Do Eastern Catholics have a better sense of God's love and mercy than Western Catholics?

I’ve often felt during the last couple years (and not just based on this forum) that Western Catholics are obsessed with going/ not going to Hell and with having black letter rules to follow (or complaining because others aren’t following black letter rules), rather than focusing on building a healthy, functional relationship with a loving and merciful God.

Do Eastern Catholics have a better balance on this? Not trying to start an argument, just wondering.

I know the East in general is less preoccupied with black letter rules.

P.S. Just in case this needs to be said, I’m seeking views from Eastern CATHOLICS - not Eastern Orthodox or any other religion or from atheists, etc.

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I’m seriously starting to suspect they do. I’m planning to check out the Byzantine Catholic parish nearby.

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If they do you can partially blame the Western Church for it.

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There’s definitely more emphasis on this in the East. The Church is viewed as a hospital for sinners; the bar is set high(fasting) and is seen as something to strive for not necessarily a sin if one doesn’t do the extreme; God as all merciful and all loving etc.

As someone who was raised Roman and who struggles with scupulosity/OCD it’s been very healthy for me. All my years as a Roman catholic I always felt like a bad person and that God didn’t love me; I wasn’t good enough etc. It was very damaging. Eastern theology is much more fluid and uses the canons of the church as medicine…what’s good for one may be too much for another.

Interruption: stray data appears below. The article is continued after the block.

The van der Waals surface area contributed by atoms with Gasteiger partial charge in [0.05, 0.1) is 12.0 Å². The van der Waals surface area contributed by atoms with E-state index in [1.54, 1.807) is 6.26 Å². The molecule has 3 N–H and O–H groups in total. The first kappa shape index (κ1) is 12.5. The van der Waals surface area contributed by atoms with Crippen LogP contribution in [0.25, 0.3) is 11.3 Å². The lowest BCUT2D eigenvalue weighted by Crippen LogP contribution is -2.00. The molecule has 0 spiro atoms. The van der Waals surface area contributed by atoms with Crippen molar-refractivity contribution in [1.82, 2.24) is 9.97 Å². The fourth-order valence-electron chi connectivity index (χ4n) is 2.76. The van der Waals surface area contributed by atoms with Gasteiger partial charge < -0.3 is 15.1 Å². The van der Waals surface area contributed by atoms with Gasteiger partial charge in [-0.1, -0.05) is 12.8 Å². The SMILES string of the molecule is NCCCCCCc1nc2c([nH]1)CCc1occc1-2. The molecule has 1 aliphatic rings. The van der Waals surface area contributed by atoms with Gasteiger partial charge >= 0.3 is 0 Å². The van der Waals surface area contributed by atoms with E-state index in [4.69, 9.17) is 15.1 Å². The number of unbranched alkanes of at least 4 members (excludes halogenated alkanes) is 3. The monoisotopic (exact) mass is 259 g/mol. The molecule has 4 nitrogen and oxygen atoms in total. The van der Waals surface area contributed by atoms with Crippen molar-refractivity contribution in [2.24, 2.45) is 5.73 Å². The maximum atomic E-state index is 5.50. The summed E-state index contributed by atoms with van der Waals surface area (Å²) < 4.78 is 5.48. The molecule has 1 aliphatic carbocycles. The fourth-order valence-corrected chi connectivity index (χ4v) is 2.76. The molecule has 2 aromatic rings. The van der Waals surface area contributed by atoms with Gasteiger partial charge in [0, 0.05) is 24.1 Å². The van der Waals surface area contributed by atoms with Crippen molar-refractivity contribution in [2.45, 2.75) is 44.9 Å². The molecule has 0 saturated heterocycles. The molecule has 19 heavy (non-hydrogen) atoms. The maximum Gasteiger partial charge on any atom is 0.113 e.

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Can I ask why you think this?

Look at the theology is the short answer.

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Yeah, I’ve been to some Eastern parishes, they’re very nice, but I am not going to be joining them any time soon other than as a visitor.

From a cultural and heritage standpoint I belong with the RCs and there are plenty of good RC saints on the love and mercy bandwagon…Therese, Faustina etc…who still did not lose sense of sin or minimize it. And some modern-day preachers too like Fr. Groeschel.

I just wonder about the general attitude with Eastern Catholics because I don’t get to talk to as many of them in real life.

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Well, true if you mean that the West = scholasticism and the East = mysticism.

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All my years as a Roman Catholic I felt like God did love me but that most of the other Roman Catholics on earth didn’t like me much and also didn’t have much of a clue. I hate to be so uncharitable towards my RC brethren but a lot of them drive me nuts. Sadly I think some of the reason why I used to sin big is that I didn’t want to be like them, although that’s not an excuse and I also had other self-interested reasons. These days I avoid sin but I still don’t want to be like most of the Church people I meet who are under about age 65; the elderly people who pray all the time are mostly okay except when they go down the Fr. Gruner Fatima rabbit hole or something like that.

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Oh I feel the same way on occasion. People in general annoy me but I really can’t stand rad trad types and for me personally it’s a trigger since I struggle with scruples. I avoid most of them for that reason.

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Im amazed. Outside the TLM I have never heard a sermon that even mentions sin, let alone hell.

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There are also plenty of just generally boring types who never had an original thought because it might be a sin. Or the type who never thought about a relationship with God until they joined some group activity like an ACTS retreat or Women of Grace. I guess if it works for them, fine, but I run from such stuff.